I struggled when deciding whether or not to use this article as today’s Article of the Day because I don’t feel that it does a great job of accurately depicting individuals experiencing homelessness. Unfortunately, the article reads as if author began his investigation with some negative biases regarding this population. It does, however, address a growing epidemic that does not often make headline news: the ever-changing needs of the homeless population as they age. I wish the author had done a better job of using person-centered language and of informing the audience that individuals experiencing homelessness have their own unique stories and experiences, rather than making generalized statements that perpetuate stereotypes.
Teaser: At some point in the future I’ll be able to share some interesting stories that will hopefully provide you with insight and a new perspective into the diversity of this unique population. I am working on a project with my mentor and some colleagues conducting interviews with individuals moving from homelessness into transitional housing. Using mixed methods (both qualitative and quantitative data), we are attempting to gain insight into the ever-changing needs of the population as well as their unique life experiences, trials, tribulations, goals, supports, strengths, and successes. Words cannot adequately express how humbling it is to hear these stories and the excitement and motivation that I feel working on this project. Expect more to come in the future…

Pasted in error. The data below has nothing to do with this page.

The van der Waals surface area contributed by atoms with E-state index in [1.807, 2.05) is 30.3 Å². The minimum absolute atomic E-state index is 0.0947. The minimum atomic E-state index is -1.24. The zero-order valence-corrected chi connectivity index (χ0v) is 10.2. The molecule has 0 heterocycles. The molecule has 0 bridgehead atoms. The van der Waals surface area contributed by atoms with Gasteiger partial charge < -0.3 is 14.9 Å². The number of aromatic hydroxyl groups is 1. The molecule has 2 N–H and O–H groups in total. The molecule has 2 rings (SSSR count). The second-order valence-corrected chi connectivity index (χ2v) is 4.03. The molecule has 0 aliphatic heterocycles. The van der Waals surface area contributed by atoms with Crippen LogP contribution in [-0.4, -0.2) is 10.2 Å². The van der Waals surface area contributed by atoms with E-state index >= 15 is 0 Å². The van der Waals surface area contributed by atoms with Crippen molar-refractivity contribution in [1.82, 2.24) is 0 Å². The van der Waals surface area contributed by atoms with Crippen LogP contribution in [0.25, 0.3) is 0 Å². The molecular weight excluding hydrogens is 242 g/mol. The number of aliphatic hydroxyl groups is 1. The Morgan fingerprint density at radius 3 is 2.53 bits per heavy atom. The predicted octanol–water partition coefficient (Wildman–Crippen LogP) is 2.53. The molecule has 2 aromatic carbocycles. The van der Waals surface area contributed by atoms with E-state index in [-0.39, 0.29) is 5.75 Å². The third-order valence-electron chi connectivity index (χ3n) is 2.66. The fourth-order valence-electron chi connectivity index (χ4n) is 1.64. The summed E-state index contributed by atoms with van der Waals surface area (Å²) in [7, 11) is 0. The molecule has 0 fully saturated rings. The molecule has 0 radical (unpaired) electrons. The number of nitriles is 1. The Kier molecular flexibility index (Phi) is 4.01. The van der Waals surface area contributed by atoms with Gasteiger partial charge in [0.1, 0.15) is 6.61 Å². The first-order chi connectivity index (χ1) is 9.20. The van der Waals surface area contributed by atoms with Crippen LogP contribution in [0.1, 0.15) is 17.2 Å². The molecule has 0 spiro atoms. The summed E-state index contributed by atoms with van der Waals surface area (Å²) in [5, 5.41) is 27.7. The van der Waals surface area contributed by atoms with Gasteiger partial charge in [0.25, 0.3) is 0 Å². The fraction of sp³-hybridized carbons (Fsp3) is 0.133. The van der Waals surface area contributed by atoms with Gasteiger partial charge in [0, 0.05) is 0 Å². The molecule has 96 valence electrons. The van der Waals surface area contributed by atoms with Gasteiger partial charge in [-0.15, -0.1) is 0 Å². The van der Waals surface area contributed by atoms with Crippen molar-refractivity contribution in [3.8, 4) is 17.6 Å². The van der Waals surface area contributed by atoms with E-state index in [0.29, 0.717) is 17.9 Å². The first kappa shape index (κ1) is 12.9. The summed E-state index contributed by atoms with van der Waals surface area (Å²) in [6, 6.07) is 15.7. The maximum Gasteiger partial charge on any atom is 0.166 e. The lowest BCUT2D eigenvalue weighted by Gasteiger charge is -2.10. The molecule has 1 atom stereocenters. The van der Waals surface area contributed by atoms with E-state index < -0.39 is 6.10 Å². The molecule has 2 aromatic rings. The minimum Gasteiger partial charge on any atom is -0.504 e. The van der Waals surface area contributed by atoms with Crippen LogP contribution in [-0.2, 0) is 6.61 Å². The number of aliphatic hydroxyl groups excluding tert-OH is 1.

Important Facts and Article Takeaways
- “There were 306,000 people over 50 living on the streets in 2014, the most recent data available, a 20 percent jump since 2007, according to the Department of Housing and Urban Development. They [individuals over the age of 50] now make up 31 percent of the nation’s homeless population.” (Nagourney, 2016)
- “It is the emergence of an older homeless population that is creating daunting challenges for social service agencies and governments already struggling with this crisis of poverty.” (Nagourney, 2016)
- “We are dealing with the same issues with a 50-year-old that a housed person would have in their 70s, in terms of physical and mental health,” said Anne Miskey, the executive director of the Downtown Women’s Center, which provides services for 3,000 homeless women a year in Los Angeles. “It is extremely difficult. And women are affected more than men.” (Nagourney, 2016)
Link to Today’s Article of The Day
You can find the article here: Old and on the Street: The Graying of America’s Homeless
For additional information, check out The 2015 Annual Homeless Assessment Report (AHAR) to Congress.
Call to Action
- Confront your own biases and the stereotypes that you hold. Chances are, if you think “all individuals experiencing homelessness are…(insert your word here)”, you’re wrong. I encourage you to pause and use this time for self-reflection. Ask yourself where your own thoughts and behaviors come from , find the source of your socialization , and address your misconceptions, misinformation, and myths . Re-frame your thoughts, re-educate yourself, cease self‐blame, and be open to change.
- Use person-centered and non-discriminatory language. Individuals experiencing homelessness rather than homeless people. A person is not defined by his/her housing status. Removing the labels allows us to connect on the basis that we are all humans. We are all worthy of dignity and respect.
What do you think? Comment below.
Be the change,
Picture credit: U.S. Department of Housing and Urban Development [HUD], 2015. The 2015 Annual Homeless Assessment Report (AHAR) to Congress